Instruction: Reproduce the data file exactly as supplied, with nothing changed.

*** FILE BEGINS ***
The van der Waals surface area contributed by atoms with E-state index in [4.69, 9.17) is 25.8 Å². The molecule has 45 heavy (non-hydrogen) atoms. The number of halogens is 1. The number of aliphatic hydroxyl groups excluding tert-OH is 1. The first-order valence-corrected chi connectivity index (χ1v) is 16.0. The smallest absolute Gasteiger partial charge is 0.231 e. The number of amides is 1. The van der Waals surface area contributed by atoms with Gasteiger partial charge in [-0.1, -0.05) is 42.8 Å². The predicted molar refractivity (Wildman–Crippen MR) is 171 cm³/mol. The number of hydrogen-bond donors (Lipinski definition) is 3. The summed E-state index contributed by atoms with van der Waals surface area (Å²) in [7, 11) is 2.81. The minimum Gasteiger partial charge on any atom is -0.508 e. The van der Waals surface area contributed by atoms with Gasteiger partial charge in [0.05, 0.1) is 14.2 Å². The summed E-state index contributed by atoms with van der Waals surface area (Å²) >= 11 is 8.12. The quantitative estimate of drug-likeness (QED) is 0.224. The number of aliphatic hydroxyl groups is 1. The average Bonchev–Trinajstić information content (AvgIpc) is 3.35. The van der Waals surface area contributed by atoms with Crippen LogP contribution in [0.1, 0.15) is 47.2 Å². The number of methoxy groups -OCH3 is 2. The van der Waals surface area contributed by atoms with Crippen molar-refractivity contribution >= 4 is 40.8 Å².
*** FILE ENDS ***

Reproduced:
The van der Waals surface area contributed by atoms with E-state index in [4.69, 9.17) is 25.8 Å². The molecule has 45 heavy (non-hydrogen) atoms. The number of halogens is 1. The number of aliphatic hydroxyl groups excluding tert-OH is 1. The first-order valence-corrected chi connectivity index (χ1v) is 16.0. The smallest absolute Gasteiger partial charge is 0.231 e. The number of amides is 1. The van der Waals surface area contributed by atoms with Gasteiger partial charge in [-0.1, -0.05) is 42.8 Å². The predicted molar refractivity (Wildman–Crippen MR) is 171 cm³/mol. The number of hydrogen-bond donors (Lipinski definition) is 3. The summed E-state index contributed by atoms with van der Waals surface area (Å²) in [7, 11) is 2.81. The minimum Gasteiger partial charge on any atom is -0.508 e. The van der Waals surface area contributed by atoms with Gasteiger partial charge in [0.05, 0.1) is 14.2 Å². The summed E-state index contributed by atoms with van der Waals surface area (Å²) >= 11 is 8.12. The quantitative estimate of drug-likeness (QED) is 0.224. The number of aliphatic hydroxyl groups is 1. The average Bonchev–Trinajstić information content (AvgIpc) is 3.35. The van der Waals surface area contributed by atoms with Crippen LogP contribution in [0.1, 0.15) is 47.2 Å². The number of methoxy groups -OCH3 is 2. The van der Waals surface area contributed by atoms with Crippen molar-refractivity contribution >= 4 is 40.8 Å².